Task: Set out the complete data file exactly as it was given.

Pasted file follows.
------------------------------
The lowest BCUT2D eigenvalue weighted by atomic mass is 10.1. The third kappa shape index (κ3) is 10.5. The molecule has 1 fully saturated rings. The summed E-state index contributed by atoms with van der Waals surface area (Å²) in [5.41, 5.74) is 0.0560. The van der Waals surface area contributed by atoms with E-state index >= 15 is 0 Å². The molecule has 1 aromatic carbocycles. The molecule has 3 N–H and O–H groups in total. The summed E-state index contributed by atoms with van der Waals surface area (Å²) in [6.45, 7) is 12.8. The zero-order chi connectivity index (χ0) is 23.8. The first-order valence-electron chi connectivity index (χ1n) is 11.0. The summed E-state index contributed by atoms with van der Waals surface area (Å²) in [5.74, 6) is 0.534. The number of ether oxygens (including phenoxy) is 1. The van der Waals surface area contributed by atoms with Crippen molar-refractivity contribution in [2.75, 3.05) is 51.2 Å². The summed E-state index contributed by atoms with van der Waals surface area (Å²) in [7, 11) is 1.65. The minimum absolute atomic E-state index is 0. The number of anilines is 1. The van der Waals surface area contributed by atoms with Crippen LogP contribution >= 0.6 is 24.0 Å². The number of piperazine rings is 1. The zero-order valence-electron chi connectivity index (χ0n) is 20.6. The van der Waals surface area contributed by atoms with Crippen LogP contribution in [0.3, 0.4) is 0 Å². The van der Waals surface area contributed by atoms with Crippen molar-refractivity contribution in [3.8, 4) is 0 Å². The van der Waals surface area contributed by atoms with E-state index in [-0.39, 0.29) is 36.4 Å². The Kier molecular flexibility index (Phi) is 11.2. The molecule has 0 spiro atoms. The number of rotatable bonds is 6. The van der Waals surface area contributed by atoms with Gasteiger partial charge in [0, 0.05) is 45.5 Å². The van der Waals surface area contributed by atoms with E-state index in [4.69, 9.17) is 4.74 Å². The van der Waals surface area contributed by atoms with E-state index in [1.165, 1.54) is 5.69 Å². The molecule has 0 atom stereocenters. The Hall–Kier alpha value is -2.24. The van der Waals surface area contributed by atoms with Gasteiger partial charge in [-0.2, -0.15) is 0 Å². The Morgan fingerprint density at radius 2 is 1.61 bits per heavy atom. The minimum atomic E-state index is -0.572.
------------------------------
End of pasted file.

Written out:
The lowest BCUT2D eigenvalue weighted by atomic mass is 10.1. The third kappa shape index (κ3) is 10.5. The molecule has 1 fully saturated rings. The summed E-state index contributed by atoms with van der Waals surface area (Å²) in [5.41, 5.74) is 0.0560. The van der Waals surface area contributed by atoms with E-state index >= 15 is 0 Å². The molecule has 1 aromatic carbocycles. The molecule has 3 N–H and O–H groups in total. The summed E-state index contributed by atoms with van der Waals surface area (Å²) in [6.45, 7) is 12.8. The zero-order chi connectivity index (χ0) is 23.8. The first-order valence-electron chi connectivity index (χ1n) is 11.0. The summed E-state index contributed by atoms with van der Waals surface area (Å²) in [5.74, 6) is 0.534. The number of ether oxygens (including phenoxy) is 1. The van der Waals surface area contributed by atoms with Crippen molar-refractivity contribution in [2.75, 3.05) is 51.2 Å². The summed E-state index contributed by atoms with van der Waals surface area (Å²) in [7, 11) is 1.65. The minimum absolute atomic E-state index is 0. The number of anilines is 1. The van der Waals surface area contributed by atoms with Crippen LogP contribution >= 0.6 is 24.0 Å². The number of piperazine rings is 1. The zero-order valence-electron chi connectivity index (χ0n) is 20.6. The van der Waals surface area contributed by atoms with Crippen LogP contribution in [0.3, 0.4) is 0 Å². The van der Waals surface area contributed by atoms with Crippen molar-refractivity contribution in [3.8, 4) is 0 Å². The van der Waals surface area contributed by atoms with E-state index in [-0.39, 0.29) is 36.4 Å². The Kier molecular flexibility index (Phi) is 11.2. The molecule has 0 spiro atoms. The number of rotatable bonds is 6. The van der Waals surface area contributed by atoms with Gasteiger partial charge in [0, 0.05) is 45.5 Å². The van der Waals surface area contributed by atoms with E-state index in [4.69, 9.17) is 4.74 Å². The van der Waals surface area contributed by atoms with E-state index in [1.165, 1.54) is 5.69 Å². The molecule has 0 atom stereocenters. The Hall–Kier alpha value is -2.24. The van der Waals surface area contributed by atoms with Gasteiger partial charge in [-0.2, -0.15) is 0 Å². The Morgan fingerprint density at radius 2 is 1.61 bits per heavy atom. The minimum atomic E-state index is -0.572.